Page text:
Taking Advantage of the Great Resignation: Challenges of a changing workforce

Published On
Feb 15, 2022

The “Great Resignation” has been all over the news, and many electrical contractors are blindsided by experienced employees retiring. Many face the challenge of hiring new journeymen and helpers educated enough to enter the trade.

Many new construction projects are beginning to break ground even with omicron’s continued spread. According to the U.S. Bureau of Labor Statistics, about 4 million Americans quit their jobs in July 2021. In “Who Is Driving the Great Resignation” by the Harvard Business Review, author Ian Cook found that resignations are highest in the tech and healthcare industries. His survey disclosed that resignations increased by 4.5% in tech industries.

Every labor shortage issue must be dealt with differently.

When was the last time you sat with your skilled technicians to find out their needs? To retain good people, you need to pay attention to those needs.

In general terms, many large companies, such as Target, Walmart and Starbucks, which face the same challenges, are offering incentives such as free tuition for all full-time employees. Amazon is reportedly offering signing bonuses to qualified new hires. Many companies have added free day care and matching 401(k) programs to attract and keep trained and valuable employees.

In Harvey Mackay’s “Tips to Overcome Hiring Struggle,” he writes, “Employers must understand that we are in a different landscape. The cost of doing business is going up, but the cost of doing no business is a downward spiral. Hiring the best people, or training them to be the best people, is an investment that every business must be prepared to make.”

The fire alarm field

In the fire alarm and life safety systems field, the needs are no different. You may be satisfied concentrating on your principal business, but perhaps someone on your staff wants to establish a fire alarm division within your company. That new opportunity changes the kind of technicians, journeymen and helpers you will want to target for employment.

People leaving other fields may be interested in working in “hands-on” jobs where they can learn new skills while using their existing training and knowledge for a better quality of life. This gives you a unique opportunity to sell what your company can offer.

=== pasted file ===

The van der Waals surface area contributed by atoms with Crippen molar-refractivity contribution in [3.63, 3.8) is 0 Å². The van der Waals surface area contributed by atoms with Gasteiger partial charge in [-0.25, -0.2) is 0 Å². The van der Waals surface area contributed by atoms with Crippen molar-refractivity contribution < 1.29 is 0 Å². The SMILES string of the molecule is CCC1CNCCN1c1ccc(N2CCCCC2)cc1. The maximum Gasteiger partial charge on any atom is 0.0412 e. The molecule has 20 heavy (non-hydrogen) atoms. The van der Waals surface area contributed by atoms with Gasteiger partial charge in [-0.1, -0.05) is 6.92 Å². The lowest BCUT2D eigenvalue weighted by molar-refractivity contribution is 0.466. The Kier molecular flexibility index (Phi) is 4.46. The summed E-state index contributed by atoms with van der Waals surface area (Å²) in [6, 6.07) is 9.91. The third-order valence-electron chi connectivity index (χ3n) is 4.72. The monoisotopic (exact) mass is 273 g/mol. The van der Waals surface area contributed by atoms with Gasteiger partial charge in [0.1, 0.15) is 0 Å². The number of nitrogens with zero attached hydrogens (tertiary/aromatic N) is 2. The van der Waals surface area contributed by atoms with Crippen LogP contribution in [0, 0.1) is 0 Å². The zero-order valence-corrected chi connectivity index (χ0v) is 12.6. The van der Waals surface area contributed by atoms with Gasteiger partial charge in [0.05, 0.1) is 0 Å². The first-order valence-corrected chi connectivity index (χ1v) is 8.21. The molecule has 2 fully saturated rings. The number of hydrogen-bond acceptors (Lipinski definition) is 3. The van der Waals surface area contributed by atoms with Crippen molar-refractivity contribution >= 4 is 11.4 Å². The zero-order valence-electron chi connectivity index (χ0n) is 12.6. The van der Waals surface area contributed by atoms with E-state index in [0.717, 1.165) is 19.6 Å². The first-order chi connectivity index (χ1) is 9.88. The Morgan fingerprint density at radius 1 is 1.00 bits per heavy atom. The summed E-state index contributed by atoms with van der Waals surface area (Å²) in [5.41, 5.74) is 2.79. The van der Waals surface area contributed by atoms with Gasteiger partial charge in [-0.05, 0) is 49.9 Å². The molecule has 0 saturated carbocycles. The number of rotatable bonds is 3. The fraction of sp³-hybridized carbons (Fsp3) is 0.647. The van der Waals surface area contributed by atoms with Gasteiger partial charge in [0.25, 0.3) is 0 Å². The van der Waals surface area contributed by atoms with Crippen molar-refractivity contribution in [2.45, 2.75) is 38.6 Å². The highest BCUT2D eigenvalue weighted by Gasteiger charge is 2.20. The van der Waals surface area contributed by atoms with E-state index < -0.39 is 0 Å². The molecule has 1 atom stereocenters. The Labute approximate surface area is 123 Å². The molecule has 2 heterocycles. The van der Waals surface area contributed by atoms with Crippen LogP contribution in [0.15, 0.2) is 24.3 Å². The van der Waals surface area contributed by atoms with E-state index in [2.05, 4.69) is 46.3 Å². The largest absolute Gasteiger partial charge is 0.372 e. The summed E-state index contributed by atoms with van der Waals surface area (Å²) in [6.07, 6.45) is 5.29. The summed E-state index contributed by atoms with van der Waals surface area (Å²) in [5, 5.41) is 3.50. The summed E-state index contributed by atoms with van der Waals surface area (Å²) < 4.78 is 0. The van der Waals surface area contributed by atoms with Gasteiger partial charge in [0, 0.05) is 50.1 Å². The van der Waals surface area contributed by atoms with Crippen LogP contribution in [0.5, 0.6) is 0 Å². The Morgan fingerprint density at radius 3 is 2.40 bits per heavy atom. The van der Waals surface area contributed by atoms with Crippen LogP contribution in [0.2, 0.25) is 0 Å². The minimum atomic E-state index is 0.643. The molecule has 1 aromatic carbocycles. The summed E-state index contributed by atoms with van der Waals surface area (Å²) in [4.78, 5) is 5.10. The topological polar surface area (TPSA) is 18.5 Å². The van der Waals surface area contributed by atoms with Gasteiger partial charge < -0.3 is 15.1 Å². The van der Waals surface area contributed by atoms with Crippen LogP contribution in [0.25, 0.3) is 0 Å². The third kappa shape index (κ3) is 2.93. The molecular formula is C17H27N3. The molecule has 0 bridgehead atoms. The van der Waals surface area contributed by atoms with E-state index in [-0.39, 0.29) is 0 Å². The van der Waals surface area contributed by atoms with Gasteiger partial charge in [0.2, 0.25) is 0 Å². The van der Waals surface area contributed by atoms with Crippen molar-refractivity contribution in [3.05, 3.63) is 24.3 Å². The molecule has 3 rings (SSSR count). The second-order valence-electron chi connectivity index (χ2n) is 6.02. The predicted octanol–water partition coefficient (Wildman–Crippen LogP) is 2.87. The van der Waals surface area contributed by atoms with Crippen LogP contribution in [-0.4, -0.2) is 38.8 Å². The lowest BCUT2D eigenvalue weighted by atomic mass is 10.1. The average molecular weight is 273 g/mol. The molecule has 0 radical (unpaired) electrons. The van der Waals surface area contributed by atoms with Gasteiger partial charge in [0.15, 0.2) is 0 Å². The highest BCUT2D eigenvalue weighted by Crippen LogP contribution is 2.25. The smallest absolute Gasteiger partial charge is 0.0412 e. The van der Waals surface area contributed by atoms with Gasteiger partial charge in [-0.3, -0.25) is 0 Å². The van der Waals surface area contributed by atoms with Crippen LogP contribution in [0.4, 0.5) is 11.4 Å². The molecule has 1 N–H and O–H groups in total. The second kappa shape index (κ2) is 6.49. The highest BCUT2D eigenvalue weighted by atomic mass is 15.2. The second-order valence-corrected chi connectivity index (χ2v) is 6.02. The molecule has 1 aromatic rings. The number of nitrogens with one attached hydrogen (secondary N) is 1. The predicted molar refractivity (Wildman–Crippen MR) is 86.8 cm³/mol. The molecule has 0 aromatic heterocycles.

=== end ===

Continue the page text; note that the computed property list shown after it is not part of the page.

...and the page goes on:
Training takes on a new meaning in this dynamically changing marketplace. By providing the proper training, you offer a new hire the potential for rapid advancement, and such a training opportunity could make a difference to a prospective employee. Your company’s superior training may provide a distinct advantage over the competition in attracting new employees.

This opportunity is not beyond your ability to engage effectively. Use the same tools and technology you employ to win projects to find qualified new employees.

You should also target those technicians in similar industries who have not yet quit their jobs but are interested in performing services that can save lives. Of course, you could look at buying a competing company to expand the labor pool and develop the potential to cross-train individuals so they may enjoy their work better through a diversity of tasks.

Hiring for service

Hiring for service, not skills, is another approach to creating a culture with employees who are proud to work for you and grow in this technical field. A California contractor had difficulty hiring alarm technicians, so they hired roofers and fence builders and trained them.

Regardless of your approach, sitting by and wringing your hands is unproductive. The new fire alarm system technology in the pipeline—and some that is already available—will require technicians with a higher level of knowledge and training to sell and install these systems.

Rise above the chaos and remember to care about the work in the present while thinking about where the future will take you. For example, warehouses are being built with extremely technical robotic retrieval systems to serve the burgeoning e-commerce markets. Add that source of business to your potential market, as well as a host of other burgeoning industries. Remember that new technical markets will, in turn, draw people interested in the new and challenging work, which will help you retain and attract employees.

About the Author

Wayne D. Moore

Fire/Life Safety Columnist

Wayne D. Moore, a licensed fire protection engineer, frequent speaker, writer and expert in the life safety field, has been a principal member and chair of NFPA 72, Chapter 24, as well as a former principal member of NFPA 909 and NFPA 914. He is the...

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